St. Thomas Aquinas on Righteous Prayer
According to St. Thomas Aquinas, all prayer should have five qualities: it must be confident, ordered, suitable, devout, and humble. (Check out a brief look at deeper insights from St. Thomas here.)
In short, this means our prayers must:
- Be said with sureness that God will deliver us, that Christ will advocate for us, and that the Holy Spirit will bring us grace. We know that God hears us, even if we don’t understand or even recognize the ways in which He answers our prayers.
- Include only petitions that are good for us. When we ask God for something, we should genuinely believe that this thing will help us to grow physically, emotionally, or spiritually, in a way that will ultimately make us more holy sons and daughters of God.
- Express moral and upright desires. In prayer, as in life, we must “seek first the kingdom of God and His justice” (Matthew 6:33).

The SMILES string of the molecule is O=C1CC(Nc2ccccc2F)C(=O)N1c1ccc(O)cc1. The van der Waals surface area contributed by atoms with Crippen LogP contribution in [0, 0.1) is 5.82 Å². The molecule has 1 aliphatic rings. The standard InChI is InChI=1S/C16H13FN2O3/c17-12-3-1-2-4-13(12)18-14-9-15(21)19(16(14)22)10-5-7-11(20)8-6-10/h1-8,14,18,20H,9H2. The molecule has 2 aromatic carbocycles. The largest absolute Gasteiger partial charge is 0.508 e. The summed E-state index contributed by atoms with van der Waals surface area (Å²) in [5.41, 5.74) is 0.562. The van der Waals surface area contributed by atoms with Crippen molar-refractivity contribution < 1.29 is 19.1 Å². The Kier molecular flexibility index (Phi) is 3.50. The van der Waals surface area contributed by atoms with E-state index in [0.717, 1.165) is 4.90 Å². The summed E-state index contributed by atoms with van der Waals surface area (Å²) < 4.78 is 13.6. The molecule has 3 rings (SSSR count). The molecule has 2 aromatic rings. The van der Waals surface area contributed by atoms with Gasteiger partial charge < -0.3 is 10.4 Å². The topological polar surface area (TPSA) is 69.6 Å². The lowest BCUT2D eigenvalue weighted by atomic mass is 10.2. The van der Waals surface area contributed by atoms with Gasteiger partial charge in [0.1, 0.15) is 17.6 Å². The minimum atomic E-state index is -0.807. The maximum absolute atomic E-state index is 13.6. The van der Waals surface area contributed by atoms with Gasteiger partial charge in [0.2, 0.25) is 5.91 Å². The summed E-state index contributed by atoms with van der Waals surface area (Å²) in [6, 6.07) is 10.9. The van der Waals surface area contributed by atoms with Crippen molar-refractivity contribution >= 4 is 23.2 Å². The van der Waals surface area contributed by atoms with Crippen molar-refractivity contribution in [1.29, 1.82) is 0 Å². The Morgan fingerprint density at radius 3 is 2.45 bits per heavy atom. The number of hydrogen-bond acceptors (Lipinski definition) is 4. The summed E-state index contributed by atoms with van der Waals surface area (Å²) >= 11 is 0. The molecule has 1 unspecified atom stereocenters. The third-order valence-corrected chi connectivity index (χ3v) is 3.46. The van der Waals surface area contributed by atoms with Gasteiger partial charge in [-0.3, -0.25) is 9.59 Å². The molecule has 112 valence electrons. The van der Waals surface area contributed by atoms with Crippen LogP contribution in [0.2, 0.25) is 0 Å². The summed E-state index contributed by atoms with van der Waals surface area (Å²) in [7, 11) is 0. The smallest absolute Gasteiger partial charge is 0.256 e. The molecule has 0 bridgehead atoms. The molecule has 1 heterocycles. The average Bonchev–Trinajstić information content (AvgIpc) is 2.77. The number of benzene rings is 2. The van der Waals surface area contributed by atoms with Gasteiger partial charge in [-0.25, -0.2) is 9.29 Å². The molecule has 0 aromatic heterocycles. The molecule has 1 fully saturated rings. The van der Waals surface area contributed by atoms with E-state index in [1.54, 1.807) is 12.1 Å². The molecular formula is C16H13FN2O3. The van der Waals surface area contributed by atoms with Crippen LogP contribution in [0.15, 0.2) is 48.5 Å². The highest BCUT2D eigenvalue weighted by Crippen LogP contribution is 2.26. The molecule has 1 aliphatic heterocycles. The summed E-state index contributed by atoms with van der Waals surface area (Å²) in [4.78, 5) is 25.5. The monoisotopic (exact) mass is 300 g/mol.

- Display genuine, heartfelt piety. As devoted members of the Church, our prayers to God must acknowledge His glory and arise from our love for Him above all else.
- Acknowledge our weakness and our need for God’s mercy. We are imperfect people, and when we pray, we should understand our lowliness and thank God for His desire to be united to us in spite of it.
Insights from the Catechism
So: confident, ordered, suitable, devout, and humble. Great, but what do we say (or not say)?
Let’s look at the Catechism of the Catholic Church. You can read some of what is has to say about prayer online here (and use the arrows at the bottom of the page to thumb through the broader section on prayer, if you’re interested—it’s great reading), but the short of it is that there are five main forms of prayer for the faithful: